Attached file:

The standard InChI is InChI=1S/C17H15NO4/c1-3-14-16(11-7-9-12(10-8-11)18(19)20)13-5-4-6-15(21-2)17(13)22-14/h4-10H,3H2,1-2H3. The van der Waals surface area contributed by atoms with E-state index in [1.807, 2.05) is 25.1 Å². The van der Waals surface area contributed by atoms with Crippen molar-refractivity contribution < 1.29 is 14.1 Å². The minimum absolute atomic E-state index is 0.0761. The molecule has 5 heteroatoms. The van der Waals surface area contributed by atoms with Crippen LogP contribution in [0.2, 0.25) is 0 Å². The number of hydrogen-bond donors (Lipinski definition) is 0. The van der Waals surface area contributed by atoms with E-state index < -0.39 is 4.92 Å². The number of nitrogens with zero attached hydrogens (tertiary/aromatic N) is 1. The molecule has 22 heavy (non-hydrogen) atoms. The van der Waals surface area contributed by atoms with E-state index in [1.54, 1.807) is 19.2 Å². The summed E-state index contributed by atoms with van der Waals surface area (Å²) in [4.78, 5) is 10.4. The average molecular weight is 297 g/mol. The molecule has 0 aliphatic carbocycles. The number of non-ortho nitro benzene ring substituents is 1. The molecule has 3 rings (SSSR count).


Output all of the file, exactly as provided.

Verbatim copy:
The standard InChI is InChI=1S/C17H15NO4/c1-3-14-16(11-7-9-12(10-8-11)18(19)20)13-5-4-6-15(21-2)17(13)22-14/h4-10H,3H2,1-2H3. The van der Waals surface area contributed by atoms with E-state index in [1.807, 2.05) is 25.1 Å². The van der Waals surface area contributed by atoms with Crippen molar-refractivity contribution < 1.29 is 14.1 Å². The minimum absolute atomic E-state index is 0.0761. The molecule has 5 heteroatoms. The van der Waals surface area contributed by atoms with Crippen LogP contribution in [0.2, 0.25) is 0 Å². The number of hydrogen-bond donors (Lipinski definition) is 0. The van der Waals surface area contributed by atoms with E-state index < -0.39 is 4.92 Å². The number of nitrogens with zero attached hydrogens (tertiary/aromatic N) is 1. The molecule has 22 heavy (non-hydrogen) atoms. The van der Waals surface area contributed by atoms with E-state index in [1.54, 1.807) is 19.2 Å². The summed E-state index contributed by atoms with van der Waals surface area (Å²) in [4.78, 5) is 10.4. The average molecular weight is 297 g/mol. The molecule has 0 aliphatic carbocycles. The number of non-ortho nitro benzene ring substituents is 1. The molecule has 3 rings (SSSR count).